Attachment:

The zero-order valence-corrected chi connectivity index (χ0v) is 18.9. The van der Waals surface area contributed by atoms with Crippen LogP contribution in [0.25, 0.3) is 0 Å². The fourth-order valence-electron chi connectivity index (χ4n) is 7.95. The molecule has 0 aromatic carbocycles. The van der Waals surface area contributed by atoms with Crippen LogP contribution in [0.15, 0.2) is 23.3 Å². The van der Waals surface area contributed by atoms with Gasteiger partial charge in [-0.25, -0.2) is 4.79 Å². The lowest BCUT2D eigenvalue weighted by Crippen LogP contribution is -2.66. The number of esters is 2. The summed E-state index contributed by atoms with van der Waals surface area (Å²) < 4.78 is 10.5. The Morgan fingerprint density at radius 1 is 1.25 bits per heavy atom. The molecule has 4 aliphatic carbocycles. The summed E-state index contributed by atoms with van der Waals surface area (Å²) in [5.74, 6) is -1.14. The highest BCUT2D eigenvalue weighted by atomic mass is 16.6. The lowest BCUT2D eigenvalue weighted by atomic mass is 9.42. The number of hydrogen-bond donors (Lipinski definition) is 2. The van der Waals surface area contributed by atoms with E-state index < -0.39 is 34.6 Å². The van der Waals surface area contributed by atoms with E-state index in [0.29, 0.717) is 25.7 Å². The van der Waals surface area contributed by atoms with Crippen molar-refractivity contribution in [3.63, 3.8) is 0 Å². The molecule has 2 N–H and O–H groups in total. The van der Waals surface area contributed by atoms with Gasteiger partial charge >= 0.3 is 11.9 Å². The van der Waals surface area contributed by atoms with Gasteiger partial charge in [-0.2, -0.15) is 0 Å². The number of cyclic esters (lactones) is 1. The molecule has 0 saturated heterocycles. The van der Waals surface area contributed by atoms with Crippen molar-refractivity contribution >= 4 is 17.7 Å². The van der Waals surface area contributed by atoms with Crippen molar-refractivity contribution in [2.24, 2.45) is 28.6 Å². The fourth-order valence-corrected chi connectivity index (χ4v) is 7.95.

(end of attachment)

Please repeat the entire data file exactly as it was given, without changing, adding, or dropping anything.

The zero-order valence-corrected chi connectivity index (χ0v) is 18.9. The van der Waals surface area contributed by atoms with Crippen LogP contribution in [0.25, 0.3) is 0 Å². The fourth-order valence-electron chi connectivity index (χ4n) is 7.95. The molecule has 0 aromatic carbocycles. The van der Waals surface area contributed by atoms with Crippen LogP contribution in [0.15, 0.2) is 23.3 Å². The van der Waals surface area contributed by atoms with Gasteiger partial charge in [-0.25, -0.2) is 4.79 Å². The lowest BCUT2D eigenvalue weighted by Crippen LogP contribution is -2.66. The number of esters is 2. The summed E-state index contributed by atoms with van der Waals surface area (Å²) < 4.78 is 10.5. The Morgan fingerprint density at radius 1 is 1.25 bits per heavy atom. The molecule has 4 aliphatic carbocycles. The summed E-state index contributed by atoms with van der Waals surface area (Å²) in [5.74, 6) is -1.14. The highest BCUT2D eigenvalue weighted by atomic mass is 16.6. The lowest BCUT2D eigenvalue weighted by atomic mass is 9.42. The number of hydrogen-bond donors (Lipinski definition) is 2. The van der Waals surface area contributed by atoms with E-state index < -0.39 is 34.6 Å². The van der Waals surface area contributed by atoms with E-state index in [0.29, 0.717) is 25.7 Å². The van der Waals surface area contributed by atoms with Crippen molar-refractivity contribution in [3.63, 3.8) is 0 Å². The molecule has 2 N–H and O–H groups in total. The van der Waals surface area contributed by atoms with Gasteiger partial charge >= 0.3 is 11.9 Å². The van der Waals surface area contributed by atoms with Gasteiger partial charge in [-0.2, -0.15) is 0 Å². The number of cyclic esters (lactones) is 1. The molecule has 0 saturated heterocycles. The van der Waals surface area contributed by atoms with Crippen molar-refractivity contribution >= 4 is 17.7 Å². The van der Waals surface area contributed by atoms with Crippen molar-refractivity contribution in [2.24, 2.45) is 28.6 Å². The fourth-order valence-corrected chi connectivity index (χ4v) is 7.95.